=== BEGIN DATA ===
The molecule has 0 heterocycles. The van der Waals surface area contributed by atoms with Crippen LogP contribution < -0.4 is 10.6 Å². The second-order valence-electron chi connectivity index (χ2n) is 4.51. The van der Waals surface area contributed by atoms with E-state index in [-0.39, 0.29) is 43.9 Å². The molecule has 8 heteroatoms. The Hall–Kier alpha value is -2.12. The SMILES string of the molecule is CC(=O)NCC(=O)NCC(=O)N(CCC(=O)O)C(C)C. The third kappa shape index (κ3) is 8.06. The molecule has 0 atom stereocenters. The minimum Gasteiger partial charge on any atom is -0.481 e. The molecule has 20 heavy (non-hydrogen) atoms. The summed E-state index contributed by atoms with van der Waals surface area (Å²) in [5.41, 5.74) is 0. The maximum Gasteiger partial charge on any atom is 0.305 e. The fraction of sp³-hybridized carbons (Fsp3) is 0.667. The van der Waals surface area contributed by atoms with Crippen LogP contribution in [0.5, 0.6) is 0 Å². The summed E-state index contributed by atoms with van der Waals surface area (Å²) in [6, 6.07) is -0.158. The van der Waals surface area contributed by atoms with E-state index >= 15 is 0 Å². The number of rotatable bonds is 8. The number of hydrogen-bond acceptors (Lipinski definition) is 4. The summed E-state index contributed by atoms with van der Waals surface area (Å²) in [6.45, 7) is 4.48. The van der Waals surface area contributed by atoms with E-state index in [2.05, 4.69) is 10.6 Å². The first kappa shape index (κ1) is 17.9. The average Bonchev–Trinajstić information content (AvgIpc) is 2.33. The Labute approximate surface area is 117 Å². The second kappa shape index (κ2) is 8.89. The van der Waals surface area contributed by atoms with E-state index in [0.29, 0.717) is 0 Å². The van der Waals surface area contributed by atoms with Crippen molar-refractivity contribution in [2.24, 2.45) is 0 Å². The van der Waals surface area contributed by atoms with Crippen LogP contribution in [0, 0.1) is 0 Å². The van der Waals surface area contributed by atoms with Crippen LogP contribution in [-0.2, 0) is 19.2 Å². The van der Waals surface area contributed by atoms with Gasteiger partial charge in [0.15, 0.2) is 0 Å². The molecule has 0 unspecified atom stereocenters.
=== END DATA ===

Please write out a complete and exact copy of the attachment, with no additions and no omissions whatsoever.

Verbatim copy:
The molecule has 0 heterocycles. The van der Waals surface area contributed by atoms with Crippen LogP contribution < -0.4 is 10.6 Å². The second-order valence-electron chi connectivity index (χ2n) is 4.51. The van der Waals surface area contributed by atoms with E-state index in [-0.39, 0.29) is 43.9 Å². The molecule has 8 heteroatoms. The Hall–Kier alpha value is -2.12. The SMILES string of the molecule is CC(=O)NCC(=O)NCC(=O)N(CCC(=O)O)C(C)C. The third kappa shape index (κ3) is 8.06. The molecule has 0 atom stereocenters. The minimum Gasteiger partial charge on any atom is -0.481 e. The molecule has 20 heavy (non-hydrogen) atoms. The summed E-state index contributed by atoms with van der Waals surface area (Å²) in [5.41, 5.74) is 0. The maximum Gasteiger partial charge on any atom is 0.305 e. The fraction of sp³-hybridized carbons (Fsp3) is 0.667. The van der Waals surface area contributed by atoms with Crippen LogP contribution in [0.5, 0.6) is 0 Å². The summed E-state index contributed by atoms with van der Waals surface area (Å²) in [6, 6.07) is -0.158. The van der Waals surface area contributed by atoms with E-state index >= 15 is 0 Å². The number of rotatable bonds is 8. The number of hydrogen-bond acceptors (Lipinski definition) is 4. The summed E-state index contributed by atoms with van der Waals surface area (Å²) in [6.45, 7) is 4.48. The van der Waals surface area contributed by atoms with E-state index in [2.05, 4.69) is 10.6 Å². The first kappa shape index (κ1) is 17.9. The average Bonchev–Trinajstić information content (AvgIpc) is 2.33. The Labute approximate surface area is 117 Å². The second kappa shape index (κ2) is 8.89. The van der Waals surface area contributed by atoms with E-state index in [0.29, 0.717) is 0 Å². The van der Waals surface area contributed by atoms with Crippen molar-refractivity contribution in [2.24, 2.45) is 0 Å². The van der Waals surface area contributed by atoms with Crippen LogP contribution in [0, 0.1) is 0 Å². The van der Waals surface area contributed by atoms with Crippen LogP contribution in [-0.2, 0) is 19.2 Å². The van der Waals surface area contributed by atoms with Gasteiger partial charge in [0.15, 0.2) is 0 Å². The molecule has 0 unspecified atom stereocenters.